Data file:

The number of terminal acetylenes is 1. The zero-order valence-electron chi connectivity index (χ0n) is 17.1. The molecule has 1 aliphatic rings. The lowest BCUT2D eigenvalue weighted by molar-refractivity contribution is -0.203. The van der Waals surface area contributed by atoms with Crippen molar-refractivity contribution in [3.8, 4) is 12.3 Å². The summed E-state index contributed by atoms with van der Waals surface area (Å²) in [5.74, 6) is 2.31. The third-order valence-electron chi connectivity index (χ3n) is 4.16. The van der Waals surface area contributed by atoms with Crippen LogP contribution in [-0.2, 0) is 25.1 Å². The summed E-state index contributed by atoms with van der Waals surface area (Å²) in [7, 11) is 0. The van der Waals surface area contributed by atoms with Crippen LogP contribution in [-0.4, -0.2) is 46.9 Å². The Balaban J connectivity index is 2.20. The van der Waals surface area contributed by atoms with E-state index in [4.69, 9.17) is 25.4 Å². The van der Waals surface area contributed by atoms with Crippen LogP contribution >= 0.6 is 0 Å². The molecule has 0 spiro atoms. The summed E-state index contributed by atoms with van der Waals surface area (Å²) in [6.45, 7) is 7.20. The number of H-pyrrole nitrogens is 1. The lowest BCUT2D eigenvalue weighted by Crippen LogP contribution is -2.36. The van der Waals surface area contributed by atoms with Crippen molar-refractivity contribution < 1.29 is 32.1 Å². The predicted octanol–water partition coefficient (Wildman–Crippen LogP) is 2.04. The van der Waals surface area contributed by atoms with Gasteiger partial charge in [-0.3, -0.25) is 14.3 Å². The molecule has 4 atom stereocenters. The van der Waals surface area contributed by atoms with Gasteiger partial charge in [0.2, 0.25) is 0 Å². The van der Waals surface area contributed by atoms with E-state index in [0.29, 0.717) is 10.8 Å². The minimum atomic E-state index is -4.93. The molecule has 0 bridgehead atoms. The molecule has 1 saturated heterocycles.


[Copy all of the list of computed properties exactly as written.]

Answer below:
The number of terminal acetylenes is 1. The zero-order valence-electron chi connectivity index (χ0n) is 17.1. The molecule has 1 aliphatic rings. The lowest BCUT2D eigenvalue weighted by molar-refractivity contribution is -0.203. The van der Waals surface area contributed by atoms with Crippen molar-refractivity contribution in [3.8, 4) is 12.3 Å². The summed E-state index contributed by atoms with van der Waals surface area (Å²) in [5.74, 6) is 2.31. The third-order valence-electron chi connectivity index (χ3n) is 4.16. The van der Waals surface area contributed by atoms with Crippen LogP contribution in [-0.2, 0) is 25.1 Å². The summed E-state index contributed by atoms with van der Waals surface area (Å²) in [7, 11) is 0. The van der Waals surface area contributed by atoms with Crippen LogP contribution in [-0.4, -0.2) is 46.9 Å². The Balaban J connectivity index is 2.20. The van der Waals surface area contributed by atoms with E-state index in [4.69, 9.17) is 25.4 Å². The van der Waals surface area contributed by atoms with Crippen LogP contribution >= 0.6 is 0 Å². The molecule has 0 spiro atoms. The summed E-state index contributed by atoms with van der Waals surface area (Å²) in [6.45, 7) is 7.20. The number of H-pyrrole nitrogens is 1. The lowest BCUT2D eigenvalue weighted by Crippen LogP contribution is -2.36. The van der Waals surface area contributed by atoms with Crippen molar-refractivity contribution < 1.29 is 32.1 Å². The predicted octanol–water partition coefficient (Wildman–Crippen LogP) is 2.04. The van der Waals surface area contributed by atoms with Gasteiger partial charge in [-0.3, -0.25) is 14.3 Å². The molecule has 4 atom stereocenters. The van der Waals surface area contributed by atoms with Gasteiger partial charge in [0.2, 0.25) is 0 Å². The van der Waals surface area contributed by atoms with E-state index in [0.29, 0.717) is 10.8 Å². The minimum atomic E-state index is -4.93. The molecule has 0 bridgehead atoms. The molecule has 1 saturated heterocycles.